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Akosombo dam spillage calls for vigilance and preparedness

Watching Ghana Television this morning and hearing panelist talking about hospitals in the Volta Region recording high snake bite cases even unknown to the victims who only get to know about their conditions after reporting sick at the health facility.

This pushed me to my pen and paper to write to caution government on the impending danger stirring us in the face and why we must be swift in our actions to have the situation under control or be subjected to the reverse.

One of the primary concerns arising from this dam spillage is the potential outbreak of diseases such as cholera, typhoid, malaria, diarrhea, and skin infections, which can be transmitted through contaminated water, food, soil, and contact with infected individuals or animals. The risk is heightened by the poor sanitation and hygiene conditions in the flooded areas, where pit latrines, septic tanks, garbage dumps, and animal carcasses have been washed away or mixed with the floodwaters. The absence of safe drinking water, suitable shelter, food, and medical care further increases the vulnerability of the affected population to infections.

Another area to pay attention to is the potential exposure to toxic chemicals and pollutants from oil spills, industrial waste, agricultural runoff, and mining activities. These substances can contaminate groundwater and surface water sources, affecting aquatic life and biodiversity and potentially causing acute or chronic health effects such as irritation, inflammation, poisoning, cancer, and reproductive disorders

The dam spillage has created a favorable breeding ground for mosquitoes, potentially leading to an increase in malaria and other vector-borne diseases. A report by the Ghana Health Service (GHS) has indicated a 41% rise in malaria cases in the Volta Region between January and September 2023 compared to the same period in 2022, partly attributed to the spillage and its aftermath, as well as the low coverage of insecticide-treated nets (ITNs) and indoor residual spraying (IRS) in the region.

Furthermore, the psychological impact on the affected people, especially children, who have experienced trauma, loss, and displacement. Some may suffer from stress, anxiety, depression, and post-traumatic stress disorder (PTSD), adversely affecting their mental health and overall well-being.

According to the National Disaster Management Organization (NADMO), over 31,000 individuals have been affected by the dam spillage, with many residing in makeshift camps or beneath trees. This dire situation has disrupted the lives, education, and health of these affected communities and poses a serious threat to the environment.

The government, in collaboration with NADMO and other agencies, have initiated an emergency response effort to assist the affected communities and measures including the distributing of relief items such as food, water, blankets, mattresses, tents, and mosquito nets to the displaced individuals has been effective with individuals and organizations assisting NADMO to provide for the displaced victims.

It is vital to consider  establishing an emergency contact center to respond to calls from individuals and communities in need of assistance, deploying healthcare personnel and mobile clinics to provide medical care and screen for diseases, distribute drugs and vaccines for cholera, typhoid, hepatitis B, and tetanus prevention, conducting public education and sensitization campaigns on hygiene practices, disease prevention, and environmental protection and as well collaborate with local authorities, traditional leaders, civil society organizations, and international partners to coordinate relief efforts appropriately.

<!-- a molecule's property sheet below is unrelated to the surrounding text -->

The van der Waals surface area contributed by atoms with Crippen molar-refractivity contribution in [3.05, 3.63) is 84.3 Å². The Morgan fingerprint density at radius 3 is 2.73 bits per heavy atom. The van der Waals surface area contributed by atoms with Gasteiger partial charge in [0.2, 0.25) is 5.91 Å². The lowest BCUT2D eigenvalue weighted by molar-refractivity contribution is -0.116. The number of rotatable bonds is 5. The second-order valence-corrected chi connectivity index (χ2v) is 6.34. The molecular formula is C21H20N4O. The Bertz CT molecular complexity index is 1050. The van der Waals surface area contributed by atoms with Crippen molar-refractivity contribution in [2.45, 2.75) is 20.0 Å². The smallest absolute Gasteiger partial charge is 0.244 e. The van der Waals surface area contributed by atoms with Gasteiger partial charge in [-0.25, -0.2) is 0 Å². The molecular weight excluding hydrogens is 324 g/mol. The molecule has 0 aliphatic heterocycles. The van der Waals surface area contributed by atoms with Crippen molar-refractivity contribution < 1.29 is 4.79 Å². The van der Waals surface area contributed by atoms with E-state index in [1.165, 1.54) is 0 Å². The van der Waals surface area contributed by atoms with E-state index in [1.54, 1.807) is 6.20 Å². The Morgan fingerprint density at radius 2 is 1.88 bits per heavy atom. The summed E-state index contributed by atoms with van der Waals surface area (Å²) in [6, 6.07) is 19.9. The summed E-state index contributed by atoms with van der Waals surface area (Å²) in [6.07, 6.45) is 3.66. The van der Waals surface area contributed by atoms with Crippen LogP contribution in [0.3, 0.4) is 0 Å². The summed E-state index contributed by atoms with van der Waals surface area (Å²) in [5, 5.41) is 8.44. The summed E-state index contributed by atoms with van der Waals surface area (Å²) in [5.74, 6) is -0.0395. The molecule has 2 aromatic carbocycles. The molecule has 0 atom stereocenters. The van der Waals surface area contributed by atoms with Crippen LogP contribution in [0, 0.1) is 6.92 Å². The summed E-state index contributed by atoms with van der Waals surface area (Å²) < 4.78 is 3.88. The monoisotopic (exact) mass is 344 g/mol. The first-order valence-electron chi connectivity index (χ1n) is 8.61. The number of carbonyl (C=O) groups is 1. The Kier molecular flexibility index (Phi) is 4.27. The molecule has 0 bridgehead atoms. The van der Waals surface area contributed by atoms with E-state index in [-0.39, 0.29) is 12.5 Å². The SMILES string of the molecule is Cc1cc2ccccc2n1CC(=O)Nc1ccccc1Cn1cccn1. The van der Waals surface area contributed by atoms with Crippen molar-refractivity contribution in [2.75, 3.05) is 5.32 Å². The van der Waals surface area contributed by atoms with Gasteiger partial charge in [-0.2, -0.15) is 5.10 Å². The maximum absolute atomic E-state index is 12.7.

While the government’s response has been commendable, there is still room for improvement and further interventions. Some of the recommendations include enhancing surveillance and monitoring of disease outbreaks and environmental hazards in the affected areas, increasing access to safe drinking water, sanitation facilities, and waste management systems, providing psychosocial support and counseling services for the affected individuals, restoring educational and livelihood opportunities for the affected children and adults and developing a disaster preparedness plan that includes early warning systems, evacuation procedures, and contingency measures for future dam spillages.


The Akosombo dam spillage has evolved into a humanitarian disaster, exposing thousands of people to various health risks. While the government has taken initial steps to mitigate the situation, additional efforts are required to prevent an epidemic and ensure long-term recovery. The spillage also underscores the need to reconsider Ghana’s energy policy and environmental management practices.

As climate change intensifies, rainfall patterns and water levels and the Volta Lake become increasingly unpredictable, there is a demand for sustainable and resilient sources of power generation. Additionally, better regulation and enforcement of environmental standards and safeguards are essential to protect the Volta Basin and its resources from pollution and degradation. The dam spillage serves as a wake-up call for all stakeholders including Ministry of Environment Science, Technology and Innovation (MESTI), EPA, Forestry Commission, Lands and Natural Resources, Food and Agriculture, Water Resources Commission and CSO’s to act responsibly and collaboratively to safeguard the health and well-being of both the people and our environment.

Health, they say, is wealth.



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